You may want to consider these additional tips:
- Understand that most students who study abroad do experience some degree of reverse culture shock; you are not alone
- Continue to journal or blog, sketch or take photographs, submit an article to your local or school newspaper or travel-related publications
- Get involved in the local community, with family, friends, neighbors and/or roommates
- Explore topics, issues, and hobbies you are interested in or became more interested in while abroad
Even if you feel like you are at a loss of what to do next, or how to deal with what you are experiencing, taking action—any action—will help. Some universities offer workshops to help students integrate their recent study abroad experience with their continued life and studies. Check with your home university to find out about any services they offer for recent returnees from international programs. Workshops, meetings, or international clubs will not only be helpful from an academic re-entry point of view but will also provide the opportunity to meet and befriend other students who have studied abroad as well as international students.
Conversing with and learning from other study abroad participants is an important part of the re-entry process that can greatly reduce the frustrations returning participants often experience. If your university does not offer workshops or functions for study abroad participants, take the initiative! Arrange functions with other past participants through any clubs or organizations created for study abroad alumni or participate in events sponsored by the on-campus international office.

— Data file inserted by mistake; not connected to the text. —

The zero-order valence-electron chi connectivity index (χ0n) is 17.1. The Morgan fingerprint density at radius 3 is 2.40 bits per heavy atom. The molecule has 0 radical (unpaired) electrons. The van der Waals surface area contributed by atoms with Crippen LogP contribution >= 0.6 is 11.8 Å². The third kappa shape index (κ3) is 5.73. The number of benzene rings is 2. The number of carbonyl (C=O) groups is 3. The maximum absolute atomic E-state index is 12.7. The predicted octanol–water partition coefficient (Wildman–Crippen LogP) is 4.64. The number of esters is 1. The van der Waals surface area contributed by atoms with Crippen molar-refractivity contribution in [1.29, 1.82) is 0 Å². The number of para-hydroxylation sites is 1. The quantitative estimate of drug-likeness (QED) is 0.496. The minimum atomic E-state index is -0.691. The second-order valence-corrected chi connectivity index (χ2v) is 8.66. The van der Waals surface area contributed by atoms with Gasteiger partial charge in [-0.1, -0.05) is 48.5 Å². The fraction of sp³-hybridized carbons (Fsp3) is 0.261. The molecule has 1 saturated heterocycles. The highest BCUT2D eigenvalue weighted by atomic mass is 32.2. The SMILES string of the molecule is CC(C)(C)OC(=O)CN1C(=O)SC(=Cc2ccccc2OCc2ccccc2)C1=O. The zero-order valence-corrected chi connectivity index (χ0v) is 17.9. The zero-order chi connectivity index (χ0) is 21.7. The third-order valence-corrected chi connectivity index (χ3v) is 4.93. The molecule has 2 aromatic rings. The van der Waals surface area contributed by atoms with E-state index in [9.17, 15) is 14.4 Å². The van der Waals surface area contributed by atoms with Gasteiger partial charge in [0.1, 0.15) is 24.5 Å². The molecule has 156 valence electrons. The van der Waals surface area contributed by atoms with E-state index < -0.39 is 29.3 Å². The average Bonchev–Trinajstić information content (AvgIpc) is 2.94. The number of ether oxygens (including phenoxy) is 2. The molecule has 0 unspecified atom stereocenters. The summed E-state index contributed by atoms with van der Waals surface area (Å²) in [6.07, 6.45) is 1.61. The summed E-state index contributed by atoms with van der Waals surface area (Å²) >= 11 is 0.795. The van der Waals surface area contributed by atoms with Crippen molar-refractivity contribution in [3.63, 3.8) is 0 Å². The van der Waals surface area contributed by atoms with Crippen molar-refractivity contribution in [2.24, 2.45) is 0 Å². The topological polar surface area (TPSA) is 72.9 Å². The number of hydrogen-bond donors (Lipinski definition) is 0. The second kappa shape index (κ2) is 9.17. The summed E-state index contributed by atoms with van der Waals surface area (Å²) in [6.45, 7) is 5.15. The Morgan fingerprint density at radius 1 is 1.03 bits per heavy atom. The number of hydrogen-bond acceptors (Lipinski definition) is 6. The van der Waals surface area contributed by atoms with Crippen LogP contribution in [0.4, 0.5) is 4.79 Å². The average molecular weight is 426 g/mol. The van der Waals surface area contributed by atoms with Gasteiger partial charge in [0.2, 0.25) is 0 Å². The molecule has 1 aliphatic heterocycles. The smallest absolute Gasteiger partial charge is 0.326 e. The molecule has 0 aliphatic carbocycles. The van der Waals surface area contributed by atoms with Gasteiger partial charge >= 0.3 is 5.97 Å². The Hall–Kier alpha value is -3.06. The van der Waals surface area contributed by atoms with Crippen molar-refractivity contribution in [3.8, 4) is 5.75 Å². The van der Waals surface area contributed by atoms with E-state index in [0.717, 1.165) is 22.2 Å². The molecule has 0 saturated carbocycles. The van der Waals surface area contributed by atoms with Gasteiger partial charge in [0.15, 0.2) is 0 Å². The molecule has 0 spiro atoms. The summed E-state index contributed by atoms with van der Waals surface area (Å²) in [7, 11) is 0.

- Most colleges and universities have sessions where past participants can share their experiences with students who are considering attending a study abroad program. This is a great forum to share stories with students who are certain to be interested.
- Consider taking advanced language courses or joining language clubs to retain and develop any languages learned while abroad. In addition, ask about opportunities to practice your language skills with foreign students.
- Seek foreign cultural gatherings that take place in your community. You may be surprised at the number of activities sponsored by or related to your study abroad country.
- Specific clubs or organizations affiliated with study abroad programs or international relations may be active on-campus as well as in your local community. Programs that work with community development or outreach are excellent ways to contribute to international awareness and education.
- If you learned a new language, try to find opportunities to practice your language skills
- Seek out coursework, employment, and/or volunteer opportunities that build upon what you learned abroad
- Get involved on your campus with study abroad and international students: talk to students who have gone abroad and those going abroad about your experience, volunteer at study abroad fairs, or serve as an English conversation partner for an international student
- Apply your new skills to exploring and understanding your own culture
- Stay connected with the people you met when studying abroad via phone calls, emails or Facebook